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A New Look at Cellulite, Part 1
By: Peter T. Pugliese, MD
Posted: June 26, 2008, from the July 2008 issue of Skin Inc. magazine.
page 5 of 6
Although quite a bit is known about the physiology of the menstrual cycle, science is very far from understanding everything. For instance, it is not known how estrogen is related to MMP production and utilization.
Following the late secretory phase in the menstrual cycle, there is a fall in the plasma levels of estrogen and progesterone, which is believed to be a critical—if not pivotal—step in the cycle leading to actual menstruation. Keep in mind that the endometrium is a thick mass of collagen and blood vessels, and it needs to be shed within a matter of days to make way for the new growth of endometrium. This requires a vigorous and swift lysis of the interstitial matrix by MMPs under tight control. Although the entire answer is not known, it is known that the fall level of the ovarian steroids, estrogen and progesterone, initiates the stimulation of endometrial fibroblasts to secrete MMP-1. This secretion appears to be controlled by an interleukin, specifically interleukin IL-1alphaf. This occurs around the perimenstrual phase, probably five to seven daysg.
This is the key step relating menses to the genesis of cellulite. MMP-1 is triggered to form in and be secreted from the fibroblasts not only in the uterus, but also in other fibroblasts of the body. This statement is based on the fact that women get MMP-associated diseases, such as temporomandibular joint disease2 and anterior cruciate ligament disease.3 In the case of the adipose tissue in the thighs and legs, the main target is the connective tissue, that is, the fibrous bands that support and separate the fatty tissue into discrete compartments. As these bands are broken down in a manner not yet known though it appears rather random, the fatty tissue will move upward and laterally to fill the space available. The bands that are not destroyed remain attached to the dermis and create an undulating pattern of hills (no bands) and valleys (bands still attached).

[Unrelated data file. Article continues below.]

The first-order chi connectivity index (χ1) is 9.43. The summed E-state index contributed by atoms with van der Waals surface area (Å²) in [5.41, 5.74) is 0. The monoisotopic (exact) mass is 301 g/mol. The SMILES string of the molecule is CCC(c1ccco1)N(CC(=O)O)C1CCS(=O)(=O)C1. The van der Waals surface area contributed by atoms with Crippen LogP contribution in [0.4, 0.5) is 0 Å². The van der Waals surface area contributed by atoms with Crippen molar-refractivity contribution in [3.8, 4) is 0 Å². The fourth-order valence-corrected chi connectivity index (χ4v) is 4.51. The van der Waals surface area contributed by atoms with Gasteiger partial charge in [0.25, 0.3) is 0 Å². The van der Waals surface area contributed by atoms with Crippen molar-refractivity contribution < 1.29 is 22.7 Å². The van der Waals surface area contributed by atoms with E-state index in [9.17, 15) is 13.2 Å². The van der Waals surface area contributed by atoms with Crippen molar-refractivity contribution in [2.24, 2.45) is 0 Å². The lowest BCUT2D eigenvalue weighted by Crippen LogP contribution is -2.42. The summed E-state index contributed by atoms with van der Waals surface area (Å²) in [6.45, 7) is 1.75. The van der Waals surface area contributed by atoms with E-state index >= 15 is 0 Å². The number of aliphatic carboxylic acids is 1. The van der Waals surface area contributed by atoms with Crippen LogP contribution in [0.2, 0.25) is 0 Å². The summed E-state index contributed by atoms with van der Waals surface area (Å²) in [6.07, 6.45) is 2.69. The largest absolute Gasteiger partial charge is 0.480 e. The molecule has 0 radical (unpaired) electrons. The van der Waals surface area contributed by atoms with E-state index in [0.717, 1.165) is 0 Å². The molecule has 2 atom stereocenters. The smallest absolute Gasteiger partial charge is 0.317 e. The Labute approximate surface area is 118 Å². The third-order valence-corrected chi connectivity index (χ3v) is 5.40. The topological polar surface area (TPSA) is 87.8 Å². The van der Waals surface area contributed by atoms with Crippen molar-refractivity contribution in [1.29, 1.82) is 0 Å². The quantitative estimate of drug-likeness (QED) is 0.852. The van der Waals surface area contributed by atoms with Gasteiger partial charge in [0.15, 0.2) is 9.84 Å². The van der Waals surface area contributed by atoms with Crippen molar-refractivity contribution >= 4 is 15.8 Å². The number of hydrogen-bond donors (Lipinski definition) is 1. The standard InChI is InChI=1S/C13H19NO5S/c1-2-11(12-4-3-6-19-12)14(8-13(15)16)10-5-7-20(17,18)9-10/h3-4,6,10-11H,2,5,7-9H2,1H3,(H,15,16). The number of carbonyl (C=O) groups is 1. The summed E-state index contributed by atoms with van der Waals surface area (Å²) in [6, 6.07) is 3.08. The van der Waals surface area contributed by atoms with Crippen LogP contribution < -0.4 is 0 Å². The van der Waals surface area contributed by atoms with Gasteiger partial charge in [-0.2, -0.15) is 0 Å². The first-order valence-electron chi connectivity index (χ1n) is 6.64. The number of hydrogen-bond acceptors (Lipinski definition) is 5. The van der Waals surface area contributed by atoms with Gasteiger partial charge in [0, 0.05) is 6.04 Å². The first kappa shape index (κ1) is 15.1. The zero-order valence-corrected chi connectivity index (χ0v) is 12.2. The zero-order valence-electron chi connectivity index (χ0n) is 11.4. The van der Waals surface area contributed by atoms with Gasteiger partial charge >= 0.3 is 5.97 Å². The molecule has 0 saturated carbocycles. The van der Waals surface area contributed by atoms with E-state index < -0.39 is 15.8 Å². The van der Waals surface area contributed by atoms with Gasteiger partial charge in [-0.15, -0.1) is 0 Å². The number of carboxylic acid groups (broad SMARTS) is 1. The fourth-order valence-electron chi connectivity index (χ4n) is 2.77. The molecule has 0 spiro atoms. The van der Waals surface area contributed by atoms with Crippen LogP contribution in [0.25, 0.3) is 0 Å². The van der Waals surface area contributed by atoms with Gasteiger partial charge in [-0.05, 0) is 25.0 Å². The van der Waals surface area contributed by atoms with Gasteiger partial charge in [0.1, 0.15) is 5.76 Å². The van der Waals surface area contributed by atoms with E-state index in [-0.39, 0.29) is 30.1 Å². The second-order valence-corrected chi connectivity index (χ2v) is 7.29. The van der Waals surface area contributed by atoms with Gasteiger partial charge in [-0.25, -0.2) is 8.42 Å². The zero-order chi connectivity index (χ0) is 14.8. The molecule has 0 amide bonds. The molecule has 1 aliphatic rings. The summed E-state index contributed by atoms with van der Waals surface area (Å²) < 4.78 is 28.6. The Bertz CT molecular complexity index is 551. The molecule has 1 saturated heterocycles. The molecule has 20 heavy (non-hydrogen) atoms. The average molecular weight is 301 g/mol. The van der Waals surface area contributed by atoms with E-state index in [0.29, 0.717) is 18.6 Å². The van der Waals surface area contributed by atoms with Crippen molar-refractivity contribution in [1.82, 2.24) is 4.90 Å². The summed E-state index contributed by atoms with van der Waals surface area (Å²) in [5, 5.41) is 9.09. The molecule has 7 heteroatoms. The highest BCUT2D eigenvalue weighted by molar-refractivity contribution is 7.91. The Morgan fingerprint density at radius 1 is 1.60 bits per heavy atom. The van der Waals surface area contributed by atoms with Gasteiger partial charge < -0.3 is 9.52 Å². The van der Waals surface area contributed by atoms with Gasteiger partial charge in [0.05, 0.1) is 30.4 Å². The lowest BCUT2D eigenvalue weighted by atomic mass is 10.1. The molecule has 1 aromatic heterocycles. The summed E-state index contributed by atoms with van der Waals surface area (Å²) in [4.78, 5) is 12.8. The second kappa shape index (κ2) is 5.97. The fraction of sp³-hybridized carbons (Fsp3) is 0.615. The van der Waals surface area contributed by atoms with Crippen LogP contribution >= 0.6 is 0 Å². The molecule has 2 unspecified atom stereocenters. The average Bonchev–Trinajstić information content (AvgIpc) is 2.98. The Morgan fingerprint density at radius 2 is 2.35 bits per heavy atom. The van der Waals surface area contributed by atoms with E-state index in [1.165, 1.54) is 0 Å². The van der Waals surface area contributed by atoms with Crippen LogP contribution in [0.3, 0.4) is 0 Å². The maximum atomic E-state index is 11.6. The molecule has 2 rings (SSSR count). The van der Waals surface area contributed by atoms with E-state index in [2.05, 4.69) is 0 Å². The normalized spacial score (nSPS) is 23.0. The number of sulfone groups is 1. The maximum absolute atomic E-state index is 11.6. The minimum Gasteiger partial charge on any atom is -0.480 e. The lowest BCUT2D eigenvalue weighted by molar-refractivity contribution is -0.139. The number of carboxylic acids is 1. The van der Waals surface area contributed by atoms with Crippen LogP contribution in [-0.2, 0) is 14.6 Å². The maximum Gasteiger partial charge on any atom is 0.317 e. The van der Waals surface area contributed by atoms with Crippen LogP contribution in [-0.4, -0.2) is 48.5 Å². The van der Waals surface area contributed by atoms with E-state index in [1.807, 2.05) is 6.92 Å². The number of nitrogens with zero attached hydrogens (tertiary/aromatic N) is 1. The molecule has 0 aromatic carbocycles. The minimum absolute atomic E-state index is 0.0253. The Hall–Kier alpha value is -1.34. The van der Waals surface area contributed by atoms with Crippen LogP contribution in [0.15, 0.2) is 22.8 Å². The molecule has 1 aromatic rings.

Let’s step back and look at this devastation. Here is a picture of what the inside of a cellulite area may present to a viewer.
The trabeculations, or fatty septae are fragmented in a chaotic fashion; fatty tissue is no longer confined to anatomical compartments; fat is allowed to expand in a nonphysiological manner, even producing new fat cells in the newly created spaces; every month, a new MMP insult assails this damaged tissue making it quite impossible to repair; a shattered landscape results with great globs of unorganized fatty tissue and fragmented collagen littering the interstitial spaces.